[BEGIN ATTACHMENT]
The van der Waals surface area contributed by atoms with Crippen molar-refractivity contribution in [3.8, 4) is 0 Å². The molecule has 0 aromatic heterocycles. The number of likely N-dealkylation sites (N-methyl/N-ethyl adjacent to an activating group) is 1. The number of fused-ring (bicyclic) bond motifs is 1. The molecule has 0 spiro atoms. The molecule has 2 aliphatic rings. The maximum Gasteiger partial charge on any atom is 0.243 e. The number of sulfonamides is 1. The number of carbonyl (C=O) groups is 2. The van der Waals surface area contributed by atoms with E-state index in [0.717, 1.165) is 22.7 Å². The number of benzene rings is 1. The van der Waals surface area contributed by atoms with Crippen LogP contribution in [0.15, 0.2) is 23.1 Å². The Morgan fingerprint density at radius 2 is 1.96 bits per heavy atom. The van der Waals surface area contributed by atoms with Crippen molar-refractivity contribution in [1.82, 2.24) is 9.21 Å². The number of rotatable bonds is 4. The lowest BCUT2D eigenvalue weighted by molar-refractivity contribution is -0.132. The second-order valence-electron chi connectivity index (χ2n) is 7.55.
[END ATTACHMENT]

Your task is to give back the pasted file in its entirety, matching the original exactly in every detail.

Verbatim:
The van der Waals surface area contributed by atoms with Crippen molar-refractivity contribution in [3.8, 4) is 0 Å². The molecule has 0 aromatic heterocycles. The number of likely N-dealkylation sites (N-methyl/N-ethyl adjacent to an activating group) is 1. The number of fused-ring (bicyclic) bond motifs is 1. The molecule has 0 spiro atoms. The molecule has 2 aliphatic rings. The maximum Gasteiger partial charge on any atom is 0.243 e. The number of sulfonamides is 1. The number of carbonyl (C=O) groups is 2. The van der Waals surface area contributed by atoms with E-state index in [0.717, 1.165) is 22.7 Å². The number of benzene rings is 1. The van der Waals surface area contributed by atoms with Crippen LogP contribution in [0.15, 0.2) is 23.1 Å². The Morgan fingerprint density at radius 2 is 1.96 bits per heavy atom. The van der Waals surface area contributed by atoms with Crippen molar-refractivity contribution in [1.82, 2.24) is 9.21 Å². The number of rotatable bonds is 4. The lowest BCUT2D eigenvalue weighted by molar-refractivity contribution is -0.132. The second-order valence-electron chi connectivity index (χ2n) is 7.55.